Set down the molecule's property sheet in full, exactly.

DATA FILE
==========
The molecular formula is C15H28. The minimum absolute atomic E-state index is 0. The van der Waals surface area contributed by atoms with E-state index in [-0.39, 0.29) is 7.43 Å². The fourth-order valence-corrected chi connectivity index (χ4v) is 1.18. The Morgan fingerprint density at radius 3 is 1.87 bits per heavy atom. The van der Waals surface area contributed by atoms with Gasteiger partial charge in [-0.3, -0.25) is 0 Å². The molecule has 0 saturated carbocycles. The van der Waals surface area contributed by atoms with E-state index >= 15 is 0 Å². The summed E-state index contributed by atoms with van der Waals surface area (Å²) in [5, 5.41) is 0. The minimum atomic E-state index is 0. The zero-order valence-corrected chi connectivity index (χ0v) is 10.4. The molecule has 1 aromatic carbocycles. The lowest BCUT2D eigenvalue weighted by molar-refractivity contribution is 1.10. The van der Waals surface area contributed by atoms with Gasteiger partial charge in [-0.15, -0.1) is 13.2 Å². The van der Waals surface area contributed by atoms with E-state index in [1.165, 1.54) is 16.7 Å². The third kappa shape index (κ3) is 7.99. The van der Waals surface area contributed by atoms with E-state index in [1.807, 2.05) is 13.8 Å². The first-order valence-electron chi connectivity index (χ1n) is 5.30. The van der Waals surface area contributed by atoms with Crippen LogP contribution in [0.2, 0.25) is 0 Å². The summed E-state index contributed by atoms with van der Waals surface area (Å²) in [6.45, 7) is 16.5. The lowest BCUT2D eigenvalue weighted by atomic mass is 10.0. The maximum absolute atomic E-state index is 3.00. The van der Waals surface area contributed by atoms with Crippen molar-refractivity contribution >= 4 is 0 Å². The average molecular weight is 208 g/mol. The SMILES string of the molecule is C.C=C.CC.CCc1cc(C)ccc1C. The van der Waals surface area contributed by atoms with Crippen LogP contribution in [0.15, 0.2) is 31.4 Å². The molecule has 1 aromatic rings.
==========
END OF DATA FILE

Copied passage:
The molecular formula is C15H28. The minimum absolute atomic E-state index is 0. The van der Waals surface area contributed by atoms with E-state index in [-0.39, 0.29) is 7.43 Å². The fourth-order valence-corrected chi connectivity index (χ4v) is 1.18. The Morgan fingerprint density at radius 3 is 1.87 bits per heavy atom. The van der Waals surface area contributed by atoms with Gasteiger partial charge in [-0.3, -0.25) is 0 Å². The molecule has 0 saturated carbocycles. The van der Waals surface area contributed by atoms with E-state index >= 15 is 0 Å². The summed E-state index contributed by atoms with van der Waals surface area (Å²) in [5, 5.41) is 0. The minimum atomic E-state index is 0. The zero-order valence-corrected chi connectivity index (χ0v) is 10.4. The molecule has 1 aromatic carbocycles. The lowest BCUT2D eigenvalue weighted by molar-refractivity contribution is 1.10. The van der Waals surface area contributed by atoms with Gasteiger partial charge in [-0.15, -0.1) is 13.2 Å². The van der Waals surface area contributed by atoms with E-state index in [1.165, 1.54) is 16.7 Å². The third kappa shape index (κ3) is 7.99. The van der Waals surface area contributed by atoms with E-state index in [1.807, 2.05) is 13.8 Å². The first-order valence-electron chi connectivity index (χ1n) is 5.30. The van der Waals surface area contributed by atoms with Crippen LogP contribution in [0.2, 0.25) is 0 Å². The summed E-state index contributed by atoms with van der Waals surface area (Å²) in [6.45, 7) is 16.5. The lowest BCUT2D eigenvalue weighted by atomic mass is 10.0. The maximum absolute atomic E-state index is 3.00. The van der Waals surface area contributed by atoms with Crippen molar-refractivity contribution >= 4 is 0 Å². The average molecular weight is 208 g/mol. The SMILES string of the molecule is C.C=C.CC.CCc1cc(C)ccc1C. The van der Waals surface area contributed by atoms with Crippen LogP contribution in [0.15, 0.2) is 31.4 Å². The molecule has 1 aromatic rings.